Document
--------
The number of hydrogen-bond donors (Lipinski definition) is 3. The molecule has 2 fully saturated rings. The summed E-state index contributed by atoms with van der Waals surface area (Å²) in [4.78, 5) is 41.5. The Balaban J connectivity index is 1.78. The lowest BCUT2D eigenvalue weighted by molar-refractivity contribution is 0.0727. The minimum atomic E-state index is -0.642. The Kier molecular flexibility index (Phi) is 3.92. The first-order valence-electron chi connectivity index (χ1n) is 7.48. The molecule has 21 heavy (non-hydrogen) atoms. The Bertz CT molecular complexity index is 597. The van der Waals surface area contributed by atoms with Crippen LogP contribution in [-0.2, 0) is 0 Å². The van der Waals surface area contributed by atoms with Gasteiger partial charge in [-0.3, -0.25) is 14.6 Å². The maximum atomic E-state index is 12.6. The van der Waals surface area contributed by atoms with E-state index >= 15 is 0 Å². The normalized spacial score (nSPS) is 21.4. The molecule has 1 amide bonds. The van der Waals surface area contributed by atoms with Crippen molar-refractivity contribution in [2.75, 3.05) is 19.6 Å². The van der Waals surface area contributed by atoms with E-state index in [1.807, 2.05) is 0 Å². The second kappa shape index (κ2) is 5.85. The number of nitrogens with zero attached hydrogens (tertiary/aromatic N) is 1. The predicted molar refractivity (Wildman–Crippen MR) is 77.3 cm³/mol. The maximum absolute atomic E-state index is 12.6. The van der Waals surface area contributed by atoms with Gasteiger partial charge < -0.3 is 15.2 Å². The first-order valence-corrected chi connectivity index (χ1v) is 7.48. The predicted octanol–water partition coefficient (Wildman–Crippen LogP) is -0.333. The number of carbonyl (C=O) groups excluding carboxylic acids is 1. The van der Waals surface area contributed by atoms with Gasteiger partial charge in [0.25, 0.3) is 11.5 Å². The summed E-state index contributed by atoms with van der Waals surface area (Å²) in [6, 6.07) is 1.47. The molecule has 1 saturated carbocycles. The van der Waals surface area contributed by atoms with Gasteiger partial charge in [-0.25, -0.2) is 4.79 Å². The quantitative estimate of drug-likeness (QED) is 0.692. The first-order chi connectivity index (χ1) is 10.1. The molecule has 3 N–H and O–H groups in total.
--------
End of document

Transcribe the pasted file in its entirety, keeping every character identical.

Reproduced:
The number of hydrogen-bond donors (Lipinski definition) is 3. The molecule has 2 fully saturated rings. The summed E-state index contributed by atoms with van der Waals surface area (Å²) in [4.78, 5) is 41.5. The Balaban J connectivity index is 1.78. The lowest BCUT2D eigenvalue weighted by molar-refractivity contribution is 0.0727. The minimum atomic E-state index is -0.642. The Kier molecular flexibility index (Phi) is 3.92. The first-order valence-electron chi connectivity index (χ1n) is 7.48. The molecule has 21 heavy (non-hydrogen) atoms. The Bertz CT molecular complexity index is 597. The van der Waals surface area contributed by atoms with Crippen LogP contribution in [-0.2, 0) is 0 Å². The van der Waals surface area contributed by atoms with Gasteiger partial charge in [-0.3, -0.25) is 14.6 Å². The maximum atomic E-state index is 12.6. The van der Waals surface area contributed by atoms with E-state index >= 15 is 0 Å². The normalized spacial score (nSPS) is 21.4. The molecule has 1 amide bonds. The van der Waals surface area contributed by atoms with Crippen molar-refractivity contribution in [2.75, 3.05) is 19.6 Å². The van der Waals surface area contributed by atoms with E-state index in [1.807, 2.05) is 0 Å². The second kappa shape index (κ2) is 5.85. The number of nitrogens with zero attached hydrogens (tertiary/aromatic N) is 1. The predicted molar refractivity (Wildman–Crippen MR) is 77.3 cm³/mol. The maximum absolute atomic E-state index is 12.6. The van der Waals surface area contributed by atoms with Gasteiger partial charge < -0.3 is 15.2 Å². The first-order valence-corrected chi connectivity index (χ1v) is 7.48. The predicted octanol–water partition coefficient (Wildman–Crippen LogP) is -0.333. The number of carbonyl (C=O) groups excluding carboxylic acids is 1. The van der Waals surface area contributed by atoms with Gasteiger partial charge in [0.25, 0.3) is 11.5 Å². The summed E-state index contributed by atoms with van der Waals surface area (Å²) in [6, 6.07) is 1.47. The molecule has 1 saturated carbocycles. The van der Waals surface area contributed by atoms with Gasteiger partial charge in [-0.25, -0.2) is 4.79 Å². The quantitative estimate of drug-likeness (QED) is 0.692. The first-order chi connectivity index (χ1) is 10.1. The molecule has 3 N–H and O–H groups in total.